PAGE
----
Dendrobium womersleyi

Dendrobium womersleyi T.M.Reeve, Orchadian 7 (1982) 135, fig. 6.

Type: Reeve 394 (holo LAE; iso AMES, BISH, BO, CBG, E, K, L, NSW, UPNG).

A terrestrial or epiphytic, more or less erect, herb, up to 1.2 m tall. Roots smooth, 1-2.5 mm diameter. Rhizomes very short. Stems cylindrical, branched, somewhat flexuous towards the apex, many-leaved, 10-120 by 0.1-0.35 cm, with nodes 0.5-4.0 cm apart. Leaves lanceolate, 1.0-4.2 by 0.2-0.9 cm, aristate-acuminate. lnflorescences 1- to 3-flowered, arising from the upper nodes of both leafy and leafless stems, peduncle and rachis short. Bracts ovate, c. 10 by 6 mm, acuminate. Ovary with pedicel 1.3-2 cm long. Flowers 2-2.5 cm long, glabrous. Dorsal sepal elliptic to lanceolate, 1.1-1.4 cm by 4-5.5 mm, subacute; lateral sepals 1.9-2.3 cm by 6-7.5 mm; mentum apex obtuse, often bilobed. Petals obliquely ovate-lanceolate, 12-14 by 4.5-5.5 mm, acute. Lip elliptic (when expanded), 1.6-2 cm by 8-10 mm (expanded), adnate to the column foot at the base for 2.5 mm, apex shortly but usually distinctly cucullate (rarely not cucullate). Column c. 4 by 3 mm; column foot 8-11 mm long; anther c. 1.5 by 1.5 mm; pollinia c. 1.25 mm long.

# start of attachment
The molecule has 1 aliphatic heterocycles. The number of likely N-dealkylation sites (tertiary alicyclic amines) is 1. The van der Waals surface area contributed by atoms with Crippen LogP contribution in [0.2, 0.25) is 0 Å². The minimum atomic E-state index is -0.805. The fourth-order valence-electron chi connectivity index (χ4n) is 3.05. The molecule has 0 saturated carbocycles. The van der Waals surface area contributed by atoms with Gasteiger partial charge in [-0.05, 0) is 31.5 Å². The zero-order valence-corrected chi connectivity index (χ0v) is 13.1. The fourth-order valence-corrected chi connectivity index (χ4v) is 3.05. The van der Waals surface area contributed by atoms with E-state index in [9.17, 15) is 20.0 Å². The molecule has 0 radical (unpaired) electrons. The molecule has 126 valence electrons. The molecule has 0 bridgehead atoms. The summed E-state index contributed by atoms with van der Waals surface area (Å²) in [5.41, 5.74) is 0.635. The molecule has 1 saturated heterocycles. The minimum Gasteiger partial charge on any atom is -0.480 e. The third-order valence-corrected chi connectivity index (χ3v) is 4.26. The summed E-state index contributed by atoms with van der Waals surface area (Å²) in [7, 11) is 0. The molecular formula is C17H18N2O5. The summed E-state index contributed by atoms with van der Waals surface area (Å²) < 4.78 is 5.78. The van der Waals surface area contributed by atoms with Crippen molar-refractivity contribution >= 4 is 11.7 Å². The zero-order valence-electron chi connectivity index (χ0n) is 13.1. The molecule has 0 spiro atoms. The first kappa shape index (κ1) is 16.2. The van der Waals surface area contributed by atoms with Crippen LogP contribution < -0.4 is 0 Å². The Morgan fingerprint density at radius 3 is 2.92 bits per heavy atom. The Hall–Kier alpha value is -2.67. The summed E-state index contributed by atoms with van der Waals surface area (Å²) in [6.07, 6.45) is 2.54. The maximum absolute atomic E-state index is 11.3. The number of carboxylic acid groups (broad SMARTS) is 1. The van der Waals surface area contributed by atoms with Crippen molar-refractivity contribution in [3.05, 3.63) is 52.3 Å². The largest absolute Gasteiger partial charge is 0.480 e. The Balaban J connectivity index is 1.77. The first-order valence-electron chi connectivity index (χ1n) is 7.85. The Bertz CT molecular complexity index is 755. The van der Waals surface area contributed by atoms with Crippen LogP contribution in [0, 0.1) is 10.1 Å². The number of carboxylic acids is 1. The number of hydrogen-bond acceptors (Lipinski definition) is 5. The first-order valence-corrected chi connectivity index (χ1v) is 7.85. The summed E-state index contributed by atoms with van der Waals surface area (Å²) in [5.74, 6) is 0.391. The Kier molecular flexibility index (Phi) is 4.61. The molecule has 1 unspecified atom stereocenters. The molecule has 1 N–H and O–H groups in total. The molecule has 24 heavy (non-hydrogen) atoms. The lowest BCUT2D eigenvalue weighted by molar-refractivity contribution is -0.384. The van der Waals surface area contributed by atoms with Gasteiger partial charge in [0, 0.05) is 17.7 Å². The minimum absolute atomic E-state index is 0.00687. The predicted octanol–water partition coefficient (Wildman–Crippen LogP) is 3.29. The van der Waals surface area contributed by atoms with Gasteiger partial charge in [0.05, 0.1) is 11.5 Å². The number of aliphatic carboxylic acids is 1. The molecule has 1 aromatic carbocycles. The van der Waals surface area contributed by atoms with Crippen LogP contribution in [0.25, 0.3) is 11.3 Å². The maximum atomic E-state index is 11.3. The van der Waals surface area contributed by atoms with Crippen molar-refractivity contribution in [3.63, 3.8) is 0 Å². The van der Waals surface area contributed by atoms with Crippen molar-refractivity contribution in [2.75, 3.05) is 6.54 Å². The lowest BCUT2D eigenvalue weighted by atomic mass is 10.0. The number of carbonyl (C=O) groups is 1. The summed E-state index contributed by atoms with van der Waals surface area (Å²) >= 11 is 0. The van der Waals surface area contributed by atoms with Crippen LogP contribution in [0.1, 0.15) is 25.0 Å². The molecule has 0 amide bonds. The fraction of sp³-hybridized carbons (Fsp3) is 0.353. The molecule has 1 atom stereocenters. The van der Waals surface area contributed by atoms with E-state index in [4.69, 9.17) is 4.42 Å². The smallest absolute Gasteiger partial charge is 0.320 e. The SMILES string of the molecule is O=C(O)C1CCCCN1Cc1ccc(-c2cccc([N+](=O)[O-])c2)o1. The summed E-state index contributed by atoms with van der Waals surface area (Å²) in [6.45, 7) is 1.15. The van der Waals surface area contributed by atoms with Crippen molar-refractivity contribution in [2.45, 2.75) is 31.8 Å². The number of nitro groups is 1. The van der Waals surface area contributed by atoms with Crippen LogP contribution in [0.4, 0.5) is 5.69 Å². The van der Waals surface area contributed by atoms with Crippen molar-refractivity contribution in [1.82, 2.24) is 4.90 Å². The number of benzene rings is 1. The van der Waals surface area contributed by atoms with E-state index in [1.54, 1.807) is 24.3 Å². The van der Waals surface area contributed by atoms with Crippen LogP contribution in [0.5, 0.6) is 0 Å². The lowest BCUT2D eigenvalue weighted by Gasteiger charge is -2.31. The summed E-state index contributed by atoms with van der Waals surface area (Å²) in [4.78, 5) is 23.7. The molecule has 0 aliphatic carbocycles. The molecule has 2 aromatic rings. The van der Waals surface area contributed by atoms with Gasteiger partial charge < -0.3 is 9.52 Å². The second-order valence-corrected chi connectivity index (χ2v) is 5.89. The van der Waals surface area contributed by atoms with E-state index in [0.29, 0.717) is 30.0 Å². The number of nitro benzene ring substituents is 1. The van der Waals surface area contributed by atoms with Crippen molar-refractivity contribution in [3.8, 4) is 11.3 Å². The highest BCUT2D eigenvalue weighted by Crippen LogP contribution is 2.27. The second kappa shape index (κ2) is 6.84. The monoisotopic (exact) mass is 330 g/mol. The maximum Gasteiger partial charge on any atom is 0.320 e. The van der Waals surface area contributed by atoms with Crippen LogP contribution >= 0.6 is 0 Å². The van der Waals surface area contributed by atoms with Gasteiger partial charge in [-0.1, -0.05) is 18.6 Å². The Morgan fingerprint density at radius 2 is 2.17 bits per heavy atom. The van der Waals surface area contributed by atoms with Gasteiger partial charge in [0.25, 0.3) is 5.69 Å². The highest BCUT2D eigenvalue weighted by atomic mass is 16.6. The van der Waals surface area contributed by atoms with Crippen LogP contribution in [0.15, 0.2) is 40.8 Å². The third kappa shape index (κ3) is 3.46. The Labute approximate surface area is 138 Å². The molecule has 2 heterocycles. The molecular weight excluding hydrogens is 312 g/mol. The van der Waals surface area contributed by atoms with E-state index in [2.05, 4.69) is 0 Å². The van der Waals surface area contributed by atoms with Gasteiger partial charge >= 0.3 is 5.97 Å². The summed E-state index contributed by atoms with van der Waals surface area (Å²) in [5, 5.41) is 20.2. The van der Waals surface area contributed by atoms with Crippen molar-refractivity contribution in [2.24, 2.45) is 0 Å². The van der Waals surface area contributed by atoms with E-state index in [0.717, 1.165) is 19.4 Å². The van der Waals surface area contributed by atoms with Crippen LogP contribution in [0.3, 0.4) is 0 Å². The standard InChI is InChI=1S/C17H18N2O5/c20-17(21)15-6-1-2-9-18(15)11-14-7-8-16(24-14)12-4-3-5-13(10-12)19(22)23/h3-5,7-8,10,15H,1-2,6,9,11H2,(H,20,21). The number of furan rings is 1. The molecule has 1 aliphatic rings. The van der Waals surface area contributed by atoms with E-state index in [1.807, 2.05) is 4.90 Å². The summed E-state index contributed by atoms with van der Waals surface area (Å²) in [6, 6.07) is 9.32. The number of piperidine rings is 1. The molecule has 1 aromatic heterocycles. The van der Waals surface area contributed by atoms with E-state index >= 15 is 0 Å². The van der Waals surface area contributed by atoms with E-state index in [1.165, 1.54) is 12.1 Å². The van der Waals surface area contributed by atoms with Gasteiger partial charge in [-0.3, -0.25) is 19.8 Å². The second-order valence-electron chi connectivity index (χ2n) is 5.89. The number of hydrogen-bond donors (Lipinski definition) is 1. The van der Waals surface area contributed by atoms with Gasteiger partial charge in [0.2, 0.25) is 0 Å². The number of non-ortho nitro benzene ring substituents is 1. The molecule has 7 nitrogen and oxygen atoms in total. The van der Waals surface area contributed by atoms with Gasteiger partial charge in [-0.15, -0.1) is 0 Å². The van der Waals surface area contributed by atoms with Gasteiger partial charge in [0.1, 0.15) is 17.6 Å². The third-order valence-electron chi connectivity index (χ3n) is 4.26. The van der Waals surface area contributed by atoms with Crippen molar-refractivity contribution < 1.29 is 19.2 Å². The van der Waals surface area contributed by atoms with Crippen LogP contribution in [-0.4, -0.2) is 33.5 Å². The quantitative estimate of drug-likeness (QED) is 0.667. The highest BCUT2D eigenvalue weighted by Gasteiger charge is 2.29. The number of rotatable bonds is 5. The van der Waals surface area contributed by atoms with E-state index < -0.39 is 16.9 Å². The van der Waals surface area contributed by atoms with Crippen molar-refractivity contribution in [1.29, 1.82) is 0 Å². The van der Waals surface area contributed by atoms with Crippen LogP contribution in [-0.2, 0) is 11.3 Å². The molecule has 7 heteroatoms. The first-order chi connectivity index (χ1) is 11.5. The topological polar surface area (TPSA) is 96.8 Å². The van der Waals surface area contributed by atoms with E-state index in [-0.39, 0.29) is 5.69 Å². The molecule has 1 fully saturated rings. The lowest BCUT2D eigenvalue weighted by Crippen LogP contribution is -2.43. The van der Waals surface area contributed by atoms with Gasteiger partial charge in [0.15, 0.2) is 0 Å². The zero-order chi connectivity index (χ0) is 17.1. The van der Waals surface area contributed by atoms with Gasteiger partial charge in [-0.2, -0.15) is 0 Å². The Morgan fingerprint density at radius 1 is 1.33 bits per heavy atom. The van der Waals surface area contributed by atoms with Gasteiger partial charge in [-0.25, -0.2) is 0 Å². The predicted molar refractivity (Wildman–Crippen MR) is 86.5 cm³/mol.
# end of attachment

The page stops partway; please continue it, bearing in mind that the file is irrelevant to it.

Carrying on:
(after Reeve, 1982)

Colours: Flowers orange to golden yellow. Anther whitish to yellow (sometimes brownish). Pollinia golden-yellow. Roots white with orange tips. Stems brown (new shoots dark purple).

Habitat: (Semi-)terrestrial plants rooting in litter and moss at the base of shrubs and trees in rather shady positions. Altitude 1200 to 1800 m.

Flowering time in the wild: April, June, July, October. Flowers last two to three weeks.

Distribution: New Guinea (endemic).

Distribution in New Guinea: Papua (Jaya Wijaya Regency); Papua New Guinea (Southern Highlands, Enga, and Western Highlands Provinces).

Map: WOMERMAP.JPG [Dendrobium womersleyi T.M.Reeve, distribution map.]

Notes: In habit, Dendrobium womersleyi is much like Dendrobium apertum, having similar long, slender stems with spreading, aristate leaves. However, the lip is only weakly cucullate at the apex (strongly so in D. apertum). It appears to be an uncommon species in the wild.

Cultivation: Intermediate growing epiphyte, prefers a humus-rich, well-drained soil mixture and a shaded position.